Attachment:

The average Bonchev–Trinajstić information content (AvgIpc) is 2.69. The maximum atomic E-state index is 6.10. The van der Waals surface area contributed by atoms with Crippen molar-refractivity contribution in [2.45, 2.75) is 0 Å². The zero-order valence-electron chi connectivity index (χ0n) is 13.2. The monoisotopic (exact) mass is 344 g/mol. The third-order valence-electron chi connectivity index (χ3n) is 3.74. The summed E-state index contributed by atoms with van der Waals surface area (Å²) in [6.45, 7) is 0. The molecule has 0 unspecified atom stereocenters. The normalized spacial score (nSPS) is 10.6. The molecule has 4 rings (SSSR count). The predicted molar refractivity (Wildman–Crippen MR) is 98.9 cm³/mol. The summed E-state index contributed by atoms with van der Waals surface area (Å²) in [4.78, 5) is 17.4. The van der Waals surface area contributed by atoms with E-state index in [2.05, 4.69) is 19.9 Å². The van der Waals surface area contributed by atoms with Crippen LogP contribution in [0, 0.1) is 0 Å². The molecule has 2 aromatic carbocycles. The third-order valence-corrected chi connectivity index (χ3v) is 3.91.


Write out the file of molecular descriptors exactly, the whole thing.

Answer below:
The average Bonchev–Trinajstić information content (AvgIpc) is 2.69. The maximum atomic E-state index is 6.10. The van der Waals surface area contributed by atoms with Crippen molar-refractivity contribution in [2.45, 2.75) is 0 Å². The zero-order valence-electron chi connectivity index (χ0n) is 13.2. The monoisotopic (exact) mass is 344 g/mol. The third-order valence-electron chi connectivity index (χ3n) is 3.74. The summed E-state index contributed by atoms with van der Waals surface area (Å²) in [6.45, 7) is 0. The molecule has 0 unspecified atom stereocenters. The normalized spacial score (nSPS) is 10.6. The molecule has 4 rings (SSSR count). The predicted molar refractivity (Wildman–Crippen MR) is 98.9 cm³/mol. The summed E-state index contributed by atoms with van der Waals surface area (Å²) in [4.78, 5) is 17.4. The van der Waals surface area contributed by atoms with E-state index in [2.05, 4.69) is 19.9 Å². The van der Waals surface area contributed by atoms with Crippen LogP contribution in [0, 0.1) is 0 Å². The molecule has 2 aromatic carbocycles. The third-order valence-corrected chi connectivity index (χ3v) is 3.91.